On Tuesday 11th June, Greek/Hellenic Radio Television (ERT) was shut down and now Greece has no public television broadcasting service. The news spread around the world; #ert trended worldwide for at least eight hours on Twitter. Everyone in Greece has a strong opinion about the sudden shutdown, particularly the 2656 employees who lost their jobs.
People in Greece are outraged at this censorship of public opinion (even if these same people once accused ERT of being overly favourable towards the government). It was a shocking decision that was not made by the three different parties which formed the government at the time, but by the majority one. The other two of course reacted to the closure but did not seem willing to dissolve the government over this issue.
The truth is; the government needed to fire some civil servants as soon as possible. It was a commitment to the so-called ‘troika’ and firing 2656 employees at once effectively achieved this.
But how can a European country, one of the founding members of the European Broadcasting Union, shut down its public television? What about its employees and the culture it promoted?
Problems with Greek democracy are not the reason that ERT was shut down. ERT was an extravagant public company. Many, though not all, employees were hired under suspicious conditions, due to favoritism and nepotism, and received disproportionately large wages (8000 Euros per month through the financial crisis and 13000 Euros per month before). They had privileges that few others had, some employees even received Christmas gifts from the company. For the last two years we were often watching repeats over and over, that is when the workers were not on strike. You would be lucky to get news on Saturdays and Sundays.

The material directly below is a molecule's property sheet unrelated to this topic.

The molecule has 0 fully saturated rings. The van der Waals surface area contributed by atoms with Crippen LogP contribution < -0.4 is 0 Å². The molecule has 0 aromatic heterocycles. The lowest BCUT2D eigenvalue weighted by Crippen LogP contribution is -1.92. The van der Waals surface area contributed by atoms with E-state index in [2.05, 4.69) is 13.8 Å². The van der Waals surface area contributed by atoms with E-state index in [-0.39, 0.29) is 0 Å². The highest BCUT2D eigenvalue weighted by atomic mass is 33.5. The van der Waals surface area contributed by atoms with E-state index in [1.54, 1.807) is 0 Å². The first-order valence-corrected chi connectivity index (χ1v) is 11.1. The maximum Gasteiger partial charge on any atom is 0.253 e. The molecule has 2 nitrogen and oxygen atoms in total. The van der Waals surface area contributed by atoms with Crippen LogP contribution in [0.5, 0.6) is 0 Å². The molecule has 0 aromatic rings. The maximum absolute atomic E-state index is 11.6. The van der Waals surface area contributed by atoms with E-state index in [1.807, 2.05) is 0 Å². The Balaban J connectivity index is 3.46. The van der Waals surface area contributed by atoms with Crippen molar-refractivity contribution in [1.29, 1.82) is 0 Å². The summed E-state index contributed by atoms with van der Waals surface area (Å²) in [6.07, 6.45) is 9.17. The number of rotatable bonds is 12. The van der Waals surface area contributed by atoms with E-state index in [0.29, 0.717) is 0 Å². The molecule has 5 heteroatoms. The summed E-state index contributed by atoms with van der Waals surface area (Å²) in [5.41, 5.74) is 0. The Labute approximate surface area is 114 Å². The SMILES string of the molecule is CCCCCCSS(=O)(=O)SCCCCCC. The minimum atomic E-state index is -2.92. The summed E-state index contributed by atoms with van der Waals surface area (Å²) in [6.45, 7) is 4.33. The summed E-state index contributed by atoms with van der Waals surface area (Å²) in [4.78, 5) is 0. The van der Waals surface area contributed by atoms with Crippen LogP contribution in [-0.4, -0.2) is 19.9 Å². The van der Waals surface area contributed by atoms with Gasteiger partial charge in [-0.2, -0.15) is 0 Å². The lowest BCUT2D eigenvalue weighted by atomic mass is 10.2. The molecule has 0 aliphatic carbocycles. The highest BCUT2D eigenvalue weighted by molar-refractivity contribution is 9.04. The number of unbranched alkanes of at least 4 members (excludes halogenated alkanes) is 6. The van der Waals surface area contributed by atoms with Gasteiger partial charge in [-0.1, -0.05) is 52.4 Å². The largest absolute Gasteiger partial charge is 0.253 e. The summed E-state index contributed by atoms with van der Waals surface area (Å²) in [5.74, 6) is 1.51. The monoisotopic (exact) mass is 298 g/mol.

In any case, a new public broadcasting organisation will be created and Greece will once again have public television and radio.
The problem is really the manner in which this whole situation came about. There was an unexpected announcement at 6pm, and by 11pm we had blank screens. It was shocking and brought back memories of a dark period in Greek history. In a democratic society, the government cannot simply cut the signal of public television. However, cut the signal they did.
In Greece, people say: “You have a headache? Off with your head!” While that might seem extreme, what if your leg had gangrene, would you not cut it off then? Instead of treating the symptoms appropriately, they chose the easy way out. Rather than enact reforms that would have been more demanding, time wise and politically, they removed the public broadcaster. ERT should have been reformed, not all employees were useless or hired inappropriately and not all programmes were bad. It’s channels broadcast historic sporting events such as the 2004 Greek Olympic Games and the Greeks triumph at EURO 2004. But there were also programmes with poor presenters muddling through poor topics. ERT certainly needed an overhaul but an outright shutdown seems an over-reaction.